THE RYAN LINE IS OPEN
Irish literary star Donal Ryan on his stunningly powerful 2018 novel, From A Low And Quiet Sea.
WAR IN SYRIA
2018 has been a hectic year for Donal. Apart from promoting his latest opus, he has been working full-time as a creative writing lecturer at the University of Limerick). And he has also just finished a new novel.
Those who haven’t been following his movements closely might be surprised. A few years back, Donal Ryan took a sabbatical from his day job in the civil service to focus on writing. He made front-page news in 2017, however, when he mentioned that he needed to go back to the day job to put food on the table.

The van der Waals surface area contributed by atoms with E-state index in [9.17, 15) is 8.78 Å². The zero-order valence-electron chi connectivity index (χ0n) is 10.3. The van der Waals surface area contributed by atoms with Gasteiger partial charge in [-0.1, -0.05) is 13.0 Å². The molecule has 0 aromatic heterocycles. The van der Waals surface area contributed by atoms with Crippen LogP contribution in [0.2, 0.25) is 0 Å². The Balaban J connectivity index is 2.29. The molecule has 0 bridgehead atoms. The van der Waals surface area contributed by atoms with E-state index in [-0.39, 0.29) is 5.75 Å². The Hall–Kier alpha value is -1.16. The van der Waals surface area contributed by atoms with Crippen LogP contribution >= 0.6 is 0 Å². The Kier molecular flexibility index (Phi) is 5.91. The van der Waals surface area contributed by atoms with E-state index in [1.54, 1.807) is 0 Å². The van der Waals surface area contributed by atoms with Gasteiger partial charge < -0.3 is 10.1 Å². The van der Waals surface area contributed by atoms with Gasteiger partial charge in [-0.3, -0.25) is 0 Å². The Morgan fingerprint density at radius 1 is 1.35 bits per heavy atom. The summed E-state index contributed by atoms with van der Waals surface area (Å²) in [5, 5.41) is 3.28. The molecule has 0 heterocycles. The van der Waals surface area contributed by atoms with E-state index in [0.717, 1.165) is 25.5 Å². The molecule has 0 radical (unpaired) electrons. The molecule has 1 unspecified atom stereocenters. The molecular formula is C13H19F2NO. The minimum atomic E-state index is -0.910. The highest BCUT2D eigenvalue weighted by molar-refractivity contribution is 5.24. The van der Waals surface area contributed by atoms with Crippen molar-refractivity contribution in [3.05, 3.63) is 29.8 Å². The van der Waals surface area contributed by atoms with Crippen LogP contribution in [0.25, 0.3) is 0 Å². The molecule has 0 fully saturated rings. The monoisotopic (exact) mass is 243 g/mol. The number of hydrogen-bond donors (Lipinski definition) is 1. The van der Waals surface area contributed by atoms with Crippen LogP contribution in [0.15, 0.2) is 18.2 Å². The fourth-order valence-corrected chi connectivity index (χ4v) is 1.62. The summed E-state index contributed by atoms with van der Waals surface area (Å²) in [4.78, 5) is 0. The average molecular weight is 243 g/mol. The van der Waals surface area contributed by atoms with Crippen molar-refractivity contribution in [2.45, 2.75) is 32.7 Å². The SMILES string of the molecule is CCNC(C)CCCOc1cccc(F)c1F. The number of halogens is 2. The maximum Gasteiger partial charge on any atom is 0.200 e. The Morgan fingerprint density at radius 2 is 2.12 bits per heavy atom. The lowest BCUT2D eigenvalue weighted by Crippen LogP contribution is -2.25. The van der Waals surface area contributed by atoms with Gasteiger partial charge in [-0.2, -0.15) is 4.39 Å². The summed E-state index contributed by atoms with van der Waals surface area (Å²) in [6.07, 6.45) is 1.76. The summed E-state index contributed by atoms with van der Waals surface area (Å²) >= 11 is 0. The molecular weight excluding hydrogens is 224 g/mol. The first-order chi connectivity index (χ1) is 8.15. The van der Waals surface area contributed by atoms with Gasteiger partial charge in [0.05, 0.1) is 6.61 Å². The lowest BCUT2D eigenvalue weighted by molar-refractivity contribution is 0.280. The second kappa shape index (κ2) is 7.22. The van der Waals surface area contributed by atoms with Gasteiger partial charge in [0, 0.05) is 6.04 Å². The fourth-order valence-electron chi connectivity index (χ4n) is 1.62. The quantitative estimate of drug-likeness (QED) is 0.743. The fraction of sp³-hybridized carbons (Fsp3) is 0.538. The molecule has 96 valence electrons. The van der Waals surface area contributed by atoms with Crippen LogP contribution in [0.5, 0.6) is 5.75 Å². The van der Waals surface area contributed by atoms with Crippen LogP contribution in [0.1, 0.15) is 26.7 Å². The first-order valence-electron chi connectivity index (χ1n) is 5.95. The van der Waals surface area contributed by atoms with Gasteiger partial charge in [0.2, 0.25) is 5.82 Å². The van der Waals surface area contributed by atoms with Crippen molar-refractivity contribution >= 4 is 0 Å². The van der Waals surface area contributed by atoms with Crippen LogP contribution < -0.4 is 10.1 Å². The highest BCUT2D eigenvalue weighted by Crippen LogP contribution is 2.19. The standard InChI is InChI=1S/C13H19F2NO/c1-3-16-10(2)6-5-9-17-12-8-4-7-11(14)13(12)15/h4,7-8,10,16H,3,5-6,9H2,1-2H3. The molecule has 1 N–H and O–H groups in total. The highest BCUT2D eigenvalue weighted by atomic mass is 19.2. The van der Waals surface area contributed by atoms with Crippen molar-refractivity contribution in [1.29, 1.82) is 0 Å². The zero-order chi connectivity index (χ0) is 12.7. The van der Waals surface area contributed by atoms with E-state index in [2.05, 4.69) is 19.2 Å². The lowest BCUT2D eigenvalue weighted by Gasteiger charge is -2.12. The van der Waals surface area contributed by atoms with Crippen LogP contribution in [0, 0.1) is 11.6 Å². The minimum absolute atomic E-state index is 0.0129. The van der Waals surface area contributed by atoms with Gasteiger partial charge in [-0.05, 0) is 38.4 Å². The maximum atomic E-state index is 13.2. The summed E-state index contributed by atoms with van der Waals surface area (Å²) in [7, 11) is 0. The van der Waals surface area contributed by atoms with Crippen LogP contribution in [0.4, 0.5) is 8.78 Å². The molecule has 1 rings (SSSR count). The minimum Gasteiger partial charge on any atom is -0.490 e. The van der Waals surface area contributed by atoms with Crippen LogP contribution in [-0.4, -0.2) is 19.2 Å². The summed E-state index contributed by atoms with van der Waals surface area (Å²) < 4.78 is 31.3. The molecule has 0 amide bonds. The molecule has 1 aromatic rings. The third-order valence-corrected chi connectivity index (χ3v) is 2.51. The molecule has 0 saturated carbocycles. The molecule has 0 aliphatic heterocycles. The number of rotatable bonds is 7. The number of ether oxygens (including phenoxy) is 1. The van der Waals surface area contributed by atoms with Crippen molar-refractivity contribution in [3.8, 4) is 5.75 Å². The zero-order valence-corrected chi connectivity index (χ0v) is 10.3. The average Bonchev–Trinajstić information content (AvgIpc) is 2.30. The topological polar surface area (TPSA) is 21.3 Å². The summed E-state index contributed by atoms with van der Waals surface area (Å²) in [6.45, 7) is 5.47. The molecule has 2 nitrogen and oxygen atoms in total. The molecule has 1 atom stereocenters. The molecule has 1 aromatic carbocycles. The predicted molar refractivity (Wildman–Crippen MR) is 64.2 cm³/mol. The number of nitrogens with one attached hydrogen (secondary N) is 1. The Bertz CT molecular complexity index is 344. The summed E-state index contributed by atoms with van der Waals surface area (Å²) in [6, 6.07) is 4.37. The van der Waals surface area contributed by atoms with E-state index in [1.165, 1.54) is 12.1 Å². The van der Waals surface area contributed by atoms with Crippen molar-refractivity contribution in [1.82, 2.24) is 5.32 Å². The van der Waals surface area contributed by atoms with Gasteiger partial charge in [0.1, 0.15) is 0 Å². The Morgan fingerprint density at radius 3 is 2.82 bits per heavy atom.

“To be honest, it got blown out of proportion,” he says. “It was no big deal at all. I was never not going back. I was on a three-year sabbatical from my job at the time. I always was planning to go back. But somebody asked me, why was I going back? And I said, ‘To pay the mortgage’. It’s a kind of euphemism for life in general, for just day-today things. But it turned into a big fucking thing that I was broke or whatever. I was embarrassed really.
“I mean, there’s no way you can make enough money to live, raise two kids, and pay a mortgage from literary fiction – unless you’re very lucky. You need to win the literary lottery to be able to go full-time, I think. Unless you wanted to scrape around and eat free food at book launches and be hungry a lot, to be honest.”
When that furore settled, Donal was offered a lecturing gig at UL. It was an offer he couldn’t refuse.